Four old unrestored engines were donated for raffle prizes. Raffle tickets were sold by the Rally Committee during the rally, with over 1200 Pounds ($2400) being realized from this project. We purchased some tickets, and then worried what we would do if I won an IHC and had to bring it back to Wisconsin.
Late Sunday found everyone packed up and ready to leave. As here, it seems the exhibitors wished it could have lasted longer. They all agreed that the organizations of the event was fantastic and it was a most enjoyable rally.
It was with a bit of humor that we found that even though we all spoke English, including those from Scotland and Wales, we did have a problem understanding one another very often. And as soon as we said a few words, they knew at once we were from America.
My story on Longleat would not be complete without some facts about the history of the rally.
It was David and Doreen Edging-ton who fostered the idea of a Great Stationary Engine Rally in 1979. David is the editor of the Stationary Engine Magazine, published in England. Doreen is the assistant editor. The magazine, begun in 1974, is devoted wholly to gasoline engines or stationary engines (also referred to as barn engines by many in Britain).
In 1979 David and Doreen decided to hold a 'one time only' Greatest Stationary Engine Rally-it was to be the best rally ever held in Great Britain. Such a rally would require a large area, and they found that Longleat would host their show and furnish a most spectacular setting.
This first rally was held without the help or support of any particular engine club. With only David and Doreen and a committee they had put together to help them, they organized and put on this great rally, drawing the best engines from all of Great Britain.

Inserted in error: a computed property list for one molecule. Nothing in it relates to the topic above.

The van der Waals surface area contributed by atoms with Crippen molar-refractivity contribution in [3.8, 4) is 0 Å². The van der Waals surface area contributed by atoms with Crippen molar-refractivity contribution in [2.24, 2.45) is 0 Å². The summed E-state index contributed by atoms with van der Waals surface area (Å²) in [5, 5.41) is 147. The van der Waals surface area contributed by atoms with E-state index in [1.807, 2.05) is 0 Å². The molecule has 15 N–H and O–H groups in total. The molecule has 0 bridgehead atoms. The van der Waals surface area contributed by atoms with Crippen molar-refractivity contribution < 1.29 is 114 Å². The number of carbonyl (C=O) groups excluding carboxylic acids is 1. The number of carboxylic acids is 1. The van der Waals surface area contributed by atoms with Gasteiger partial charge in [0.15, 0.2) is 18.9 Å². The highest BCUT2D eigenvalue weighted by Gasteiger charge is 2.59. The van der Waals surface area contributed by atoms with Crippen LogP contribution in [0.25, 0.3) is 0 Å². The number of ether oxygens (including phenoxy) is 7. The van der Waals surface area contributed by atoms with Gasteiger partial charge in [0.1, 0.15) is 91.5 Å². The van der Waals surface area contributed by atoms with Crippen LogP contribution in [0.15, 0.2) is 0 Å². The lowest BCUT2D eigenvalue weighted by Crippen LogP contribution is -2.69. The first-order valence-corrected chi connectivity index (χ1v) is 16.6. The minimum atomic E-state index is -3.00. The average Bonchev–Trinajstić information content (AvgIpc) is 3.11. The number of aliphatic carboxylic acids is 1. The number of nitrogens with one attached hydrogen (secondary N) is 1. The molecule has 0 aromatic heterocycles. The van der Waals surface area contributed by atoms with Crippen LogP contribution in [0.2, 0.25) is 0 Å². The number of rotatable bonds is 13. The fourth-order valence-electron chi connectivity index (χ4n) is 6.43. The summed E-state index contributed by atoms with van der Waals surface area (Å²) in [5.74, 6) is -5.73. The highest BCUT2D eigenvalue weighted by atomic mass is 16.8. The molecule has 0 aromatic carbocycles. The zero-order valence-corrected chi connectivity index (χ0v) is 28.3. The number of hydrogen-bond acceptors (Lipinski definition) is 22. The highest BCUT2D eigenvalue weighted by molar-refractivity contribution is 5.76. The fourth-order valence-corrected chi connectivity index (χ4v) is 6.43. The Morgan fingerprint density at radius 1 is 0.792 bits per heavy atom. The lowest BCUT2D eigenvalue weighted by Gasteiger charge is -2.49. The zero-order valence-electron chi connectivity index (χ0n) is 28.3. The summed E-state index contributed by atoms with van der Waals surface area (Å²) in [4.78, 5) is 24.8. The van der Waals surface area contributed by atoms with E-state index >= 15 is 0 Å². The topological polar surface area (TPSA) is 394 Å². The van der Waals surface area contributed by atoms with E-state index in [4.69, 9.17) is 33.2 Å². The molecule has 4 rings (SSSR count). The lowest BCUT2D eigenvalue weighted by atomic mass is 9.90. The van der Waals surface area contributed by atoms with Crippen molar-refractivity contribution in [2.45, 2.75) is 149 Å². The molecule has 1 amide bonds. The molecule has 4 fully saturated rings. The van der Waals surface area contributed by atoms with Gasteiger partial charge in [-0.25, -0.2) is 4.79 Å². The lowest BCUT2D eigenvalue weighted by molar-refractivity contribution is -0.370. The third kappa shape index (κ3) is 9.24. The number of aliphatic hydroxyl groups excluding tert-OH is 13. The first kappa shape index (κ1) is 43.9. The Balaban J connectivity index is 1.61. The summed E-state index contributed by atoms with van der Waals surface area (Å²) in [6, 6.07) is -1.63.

The first show was called the 1000 Engine Rally; it was very successful even though the goal of 1000 engines was not realized. Over 900 engines were brought in for display and the participants and spectators had a most enjoyable time. They then put the pressure on for the Edgingtons to put together another rally.
Finally David and Doreen consented and started to plan the second rally. Much had been learned from the first one-it was seen that there just would not be room for 1000 engines and all the tents and caravans that would be brought in. Therefore, they set a limit of 800 engines for the second show, with not more than two engines for each exhibitor. The date chosen was June 20, 21, 1981.
Several months before the rally date, entry forms were enclosed in an issue of The Stationary Engine Magazine. They Had decided to allow engines to be exhibited by subscribers to their magazine only.
Within three weeks after the entry forms had been sent out, the limit of 800 engines was reached. David said that about 200 more applications were received, but had to be turned down.
On the entry form all collectors had to list the engines that they wanted to exhibit, and give the serial number, horsepower, year built etc. All engine spaces were assigned and in this way they were able to print up a program that showed the areas, spaces, name of exhibitor and the information on the engines. This was quite an undertaking, for sure; however, as a spectator who wanted to see every engine and take pictures of many, we found the program indispensable.